How to Choose the Best Forex Broker

April 10, 2013 08:48 AM

The forex market is a $2 trillion industry so it comes as a surprise to some, that instead of having one central exchange like the stock market, forex prices are maintained by the big market players (the banks) who deal and trade with each other via the ‘interbank’ market. However, to trade the ‘interbank’ market is not possible for the majority of ordinary traders, since to do so would require a vast amount of money and credit with the banks.

Retail forex brokers solve this problem by acting as the middle man between the bank and the trader, but as with anything, some brokers are better than others.

Some brokers offer barely competitive prices, some brokers take the other side of your trades and some brokers may even manipulate spreads. With so many dubious brokers around, selecting the best one becomes the essential first step for any trader.


The first question to ask when selecting a forex broker is whether they are regulated by a professional body. If not, it could be a sign that the broker is not up to scratch in one or more areas of its business. There are many regulatory bodies around the world who work to make sure that brokers are secure and dependable. The main ones in the US are the National Futures Association (NFA) and the Commodities Futures Trading Commission (CFTC). There are also separate bodies for the UK (FSA), Australia (ASIC), Germany (BaFIN) and many more. This information can normally be found in the ‘About’ section of the broker website.


These days, most retail brokers earn money not off commissions or trading fees, but the spread with which they offer each market. Essentially, a broker makes money by buying the interbank rate and then selling a slightly wider rate to its customers. Of course, there is nothing wrong with this, but it means retail brokers are essentially market makers. There is every reason, therefore, why a trader might want to shop around to find the tightest spreads.

Furthermore, some brokers may take the other side of your trades or may advertise spreads that are tighter than they actually are. The best thing to do is to test the broker out for yourself using a demo account to see whether the spreads are consistent with the market rates.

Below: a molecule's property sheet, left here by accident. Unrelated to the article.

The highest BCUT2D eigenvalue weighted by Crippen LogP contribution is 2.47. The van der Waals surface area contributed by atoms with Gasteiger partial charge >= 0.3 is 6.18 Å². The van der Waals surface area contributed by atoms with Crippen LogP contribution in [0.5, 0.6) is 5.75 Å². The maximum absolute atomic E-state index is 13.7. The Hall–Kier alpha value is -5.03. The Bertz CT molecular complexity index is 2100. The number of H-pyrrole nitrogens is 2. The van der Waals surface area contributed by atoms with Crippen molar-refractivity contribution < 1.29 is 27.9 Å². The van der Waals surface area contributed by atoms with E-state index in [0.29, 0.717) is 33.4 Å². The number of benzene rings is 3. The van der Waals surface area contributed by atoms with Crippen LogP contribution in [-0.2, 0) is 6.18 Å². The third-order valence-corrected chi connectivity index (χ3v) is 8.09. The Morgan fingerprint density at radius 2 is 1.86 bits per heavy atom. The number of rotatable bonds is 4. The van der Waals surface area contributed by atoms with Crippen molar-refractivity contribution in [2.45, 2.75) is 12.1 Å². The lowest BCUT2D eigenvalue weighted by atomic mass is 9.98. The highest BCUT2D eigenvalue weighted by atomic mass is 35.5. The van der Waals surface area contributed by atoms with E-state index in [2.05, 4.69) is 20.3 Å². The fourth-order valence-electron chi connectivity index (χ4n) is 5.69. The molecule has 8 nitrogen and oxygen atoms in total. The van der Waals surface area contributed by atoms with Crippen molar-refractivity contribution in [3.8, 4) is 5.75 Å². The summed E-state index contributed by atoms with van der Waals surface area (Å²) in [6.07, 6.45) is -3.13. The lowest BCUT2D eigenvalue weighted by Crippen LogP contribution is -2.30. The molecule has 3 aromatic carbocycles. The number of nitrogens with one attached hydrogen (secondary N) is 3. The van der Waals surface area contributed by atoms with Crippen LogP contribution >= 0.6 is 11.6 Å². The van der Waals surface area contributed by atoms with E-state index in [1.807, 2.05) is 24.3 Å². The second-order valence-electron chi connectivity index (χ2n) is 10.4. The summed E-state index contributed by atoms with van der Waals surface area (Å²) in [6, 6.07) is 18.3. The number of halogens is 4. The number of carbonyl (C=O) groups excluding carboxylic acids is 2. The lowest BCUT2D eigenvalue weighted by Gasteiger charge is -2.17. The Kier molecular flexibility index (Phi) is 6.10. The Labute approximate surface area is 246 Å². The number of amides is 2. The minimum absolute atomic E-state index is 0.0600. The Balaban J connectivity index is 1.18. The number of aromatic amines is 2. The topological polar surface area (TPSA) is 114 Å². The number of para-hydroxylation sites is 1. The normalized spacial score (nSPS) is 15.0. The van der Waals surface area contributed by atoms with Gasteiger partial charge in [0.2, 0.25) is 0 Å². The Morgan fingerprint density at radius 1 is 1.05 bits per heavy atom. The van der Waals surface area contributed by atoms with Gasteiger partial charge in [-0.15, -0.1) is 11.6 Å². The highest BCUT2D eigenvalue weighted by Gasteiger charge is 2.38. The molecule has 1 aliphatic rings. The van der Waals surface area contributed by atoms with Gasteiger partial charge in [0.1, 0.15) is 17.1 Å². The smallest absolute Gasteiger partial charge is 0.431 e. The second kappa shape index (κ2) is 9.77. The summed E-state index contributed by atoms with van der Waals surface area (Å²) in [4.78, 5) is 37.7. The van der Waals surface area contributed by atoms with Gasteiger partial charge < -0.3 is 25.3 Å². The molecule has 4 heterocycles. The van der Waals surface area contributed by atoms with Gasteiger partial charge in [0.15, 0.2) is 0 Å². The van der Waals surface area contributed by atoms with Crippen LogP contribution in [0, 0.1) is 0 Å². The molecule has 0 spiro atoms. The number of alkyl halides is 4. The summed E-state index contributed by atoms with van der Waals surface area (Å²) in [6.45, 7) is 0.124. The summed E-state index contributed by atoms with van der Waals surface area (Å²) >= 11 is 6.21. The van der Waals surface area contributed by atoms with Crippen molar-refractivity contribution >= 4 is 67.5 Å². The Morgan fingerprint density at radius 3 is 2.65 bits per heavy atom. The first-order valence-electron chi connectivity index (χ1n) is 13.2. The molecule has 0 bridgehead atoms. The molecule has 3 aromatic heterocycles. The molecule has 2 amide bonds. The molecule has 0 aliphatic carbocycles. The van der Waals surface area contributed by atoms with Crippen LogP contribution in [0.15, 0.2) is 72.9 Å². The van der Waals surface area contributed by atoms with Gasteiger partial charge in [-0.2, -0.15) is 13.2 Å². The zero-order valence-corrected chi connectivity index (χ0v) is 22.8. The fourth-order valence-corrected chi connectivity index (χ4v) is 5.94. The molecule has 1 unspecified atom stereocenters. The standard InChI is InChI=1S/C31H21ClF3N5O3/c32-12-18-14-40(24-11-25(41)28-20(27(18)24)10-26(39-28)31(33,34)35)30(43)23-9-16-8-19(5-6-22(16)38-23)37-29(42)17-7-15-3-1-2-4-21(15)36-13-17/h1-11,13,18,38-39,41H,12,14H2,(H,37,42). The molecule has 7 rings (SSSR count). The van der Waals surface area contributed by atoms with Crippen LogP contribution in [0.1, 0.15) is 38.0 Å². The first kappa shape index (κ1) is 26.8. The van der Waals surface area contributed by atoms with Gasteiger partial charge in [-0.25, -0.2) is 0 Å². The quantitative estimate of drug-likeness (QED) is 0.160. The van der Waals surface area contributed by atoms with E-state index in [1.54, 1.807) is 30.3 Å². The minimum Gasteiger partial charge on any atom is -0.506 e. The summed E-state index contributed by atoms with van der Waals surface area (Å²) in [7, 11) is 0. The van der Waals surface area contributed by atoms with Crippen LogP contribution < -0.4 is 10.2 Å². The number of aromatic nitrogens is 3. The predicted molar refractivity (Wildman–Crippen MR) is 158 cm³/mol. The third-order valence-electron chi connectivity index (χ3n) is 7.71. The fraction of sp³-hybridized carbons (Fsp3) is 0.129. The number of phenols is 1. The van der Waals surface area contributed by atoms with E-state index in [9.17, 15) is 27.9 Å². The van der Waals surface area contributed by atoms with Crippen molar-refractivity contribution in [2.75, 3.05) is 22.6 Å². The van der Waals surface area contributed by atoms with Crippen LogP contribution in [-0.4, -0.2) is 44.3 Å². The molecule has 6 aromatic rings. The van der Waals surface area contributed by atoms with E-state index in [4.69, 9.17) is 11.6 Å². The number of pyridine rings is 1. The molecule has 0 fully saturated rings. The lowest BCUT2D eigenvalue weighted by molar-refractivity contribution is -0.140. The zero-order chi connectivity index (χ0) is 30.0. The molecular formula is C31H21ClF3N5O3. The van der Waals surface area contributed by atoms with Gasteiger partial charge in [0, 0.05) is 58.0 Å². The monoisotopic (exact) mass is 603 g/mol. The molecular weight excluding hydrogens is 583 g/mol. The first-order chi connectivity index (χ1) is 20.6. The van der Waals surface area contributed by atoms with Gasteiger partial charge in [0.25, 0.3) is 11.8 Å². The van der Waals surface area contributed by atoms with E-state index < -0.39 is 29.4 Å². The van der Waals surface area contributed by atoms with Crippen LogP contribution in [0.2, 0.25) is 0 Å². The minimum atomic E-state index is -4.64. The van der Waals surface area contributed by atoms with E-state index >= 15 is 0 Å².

Typically, ECN brokers, which have no dealing desk, tend to be closer to the interbank market and thereby offer tighter spreads. They are also thought to be more honest in terms of taking the other sides of trades and upholding true market prices.


Forex brokers tend to come in all shapes and sizes. Some seem to come with just a trading platform and a few charts whereas others offer up a whole host of advanced functionality and features. As a trader, you must decide what features you need to be able to trade effectively and what features you can go without. Does the trading platform respond quickly enough? Are different entries such as limit orders available? Is one-click trading enabled? Does the broker offer back-testing or MetaTrader compatibility? A broker need not have all the bells and whistles, but it does need to have enough functionality to enable you to feel comfortable in your trading setup.

There are other factors that are important when selecting a broker too, such as the level of margin available or amount of leverage. Generally, the higher the level of margin available, the smaller the size of account that can be opened. ECN brokers meanwhile, tend to require the largest account minimums.


Customer service is always a key concern when deciding on a forex broker since if you have a problem, it is nice to know there is someone on the other side who is able to help you out. As a bare minimum, your broker should be able to provide telephone support during market hours in case your machine crashes and you need to close an open position. As with any company, poor customer service often belies deficiencies in the business elsewhere so it pays to search out a broker that puts its customers to the top of its priorities.


The beauty of the internet is that information is more freely available than ever before which is why one of the best ways to choose a forex broker is to simply look around to see what other people say about them. Online forums and message boards provide great places to find unbiased opinions from people who have used the services of a particular broker and can attest to their reliability. Similarly, industry magazines often provide independent reviews of brokers and also list those brokers who have managed to win awards for their services.

Other than message boards and magazines, a lot can be gained just by looking over a website. Does the web site contain a lot of marketing and sales information or does it present itself in a professional way with the customer’s interests at its heart? Also, is the broker a big, established player in the market and does it offer up much in the way of guidance and educational materials to new traders?

Another thing to consider is what the broker does with your funds while they are not being used. Some brokers may pay you a small amount of interest for keeping it there whilst others may charge. Likewise, some brokers go to the lengths of securing capital in a bond, which protects it in the event of bankruptcy.


As you can see, there is a lot to think about when selecting a forex broker. The information may seem overwhelming but it’s important to do your due diligence since you will eventually be putting real money at risk. Most brokers offer demos as a way to trial their platforms and demos are generally the best way of getting to know a new broker. Together with advice from blogs and the investment community, it should not be too hard to find the broker right for you.